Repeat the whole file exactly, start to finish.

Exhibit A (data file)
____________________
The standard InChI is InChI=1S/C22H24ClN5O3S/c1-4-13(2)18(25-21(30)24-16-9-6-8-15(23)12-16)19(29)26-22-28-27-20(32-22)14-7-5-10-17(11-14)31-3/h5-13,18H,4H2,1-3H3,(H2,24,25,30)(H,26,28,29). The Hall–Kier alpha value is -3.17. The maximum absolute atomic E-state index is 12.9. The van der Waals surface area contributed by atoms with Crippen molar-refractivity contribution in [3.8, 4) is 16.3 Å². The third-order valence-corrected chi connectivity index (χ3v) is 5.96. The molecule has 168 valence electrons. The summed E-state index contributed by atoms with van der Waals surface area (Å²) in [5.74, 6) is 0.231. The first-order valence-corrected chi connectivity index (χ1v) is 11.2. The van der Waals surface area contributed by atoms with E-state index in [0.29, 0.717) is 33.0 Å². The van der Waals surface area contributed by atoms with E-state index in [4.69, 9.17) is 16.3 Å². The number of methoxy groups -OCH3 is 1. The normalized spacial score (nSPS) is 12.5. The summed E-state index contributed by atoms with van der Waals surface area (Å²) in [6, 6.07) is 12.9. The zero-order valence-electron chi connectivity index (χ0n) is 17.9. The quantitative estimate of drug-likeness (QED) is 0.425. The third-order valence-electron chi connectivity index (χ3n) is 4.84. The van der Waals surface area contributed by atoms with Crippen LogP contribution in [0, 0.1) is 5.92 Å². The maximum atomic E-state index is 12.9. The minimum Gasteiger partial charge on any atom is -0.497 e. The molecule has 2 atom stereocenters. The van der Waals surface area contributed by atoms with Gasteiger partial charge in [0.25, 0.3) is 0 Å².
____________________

The standard InChI is InChI=1S/C22H24ClN5O3S/c1-4-13(2)18(25-21(30)24-16-9-6-8-15(23)12-16)19(29)26-22-28-27-20(32-22)14-7-5-10-17(11-14)31-3/h5-13,18H,4H2,1-3H3,(H2,24,25,30)(H,26,28,29). The Hall–Kier alpha value is -3.17. The maximum absolute atomic E-state index is 12.9. The van der Waals surface area contributed by atoms with Crippen molar-refractivity contribution in [3.8, 4) is 16.3 Å². The third-order valence-corrected chi connectivity index (χ3v) is 5.96. The molecule has 168 valence electrons. The summed E-state index contributed by atoms with van der Waals surface area (Å²) in [5.74, 6) is 0.231. The first-order valence-corrected chi connectivity index (χ1v) is 11.2. The van der Waals surface area contributed by atoms with E-state index in [0.29, 0.717) is 33.0 Å². The van der Waals surface area contributed by atoms with E-state index in [4.69, 9.17) is 16.3 Å². The number of methoxy groups -OCH3 is 1. The normalized spacial score (nSPS) is 12.5. The summed E-state index contributed by atoms with van der Waals surface area (Å²) in [6, 6.07) is 12.9. The zero-order valence-electron chi connectivity index (χ0n) is 17.9. The quantitative estimate of drug-likeness (QED) is 0.425. The third-order valence-electron chi connectivity index (χ3n) is 4.84. The van der Waals surface area contributed by atoms with Crippen LogP contribution in [0, 0.1) is 5.92 Å². The maximum atomic E-state index is 12.9. The minimum Gasteiger partial charge on any atom is -0.497 e. The molecule has 2 atom stereocenters. The van der Waals surface area contributed by atoms with Gasteiger partial charge in [0.25, 0.3) is 0 Å².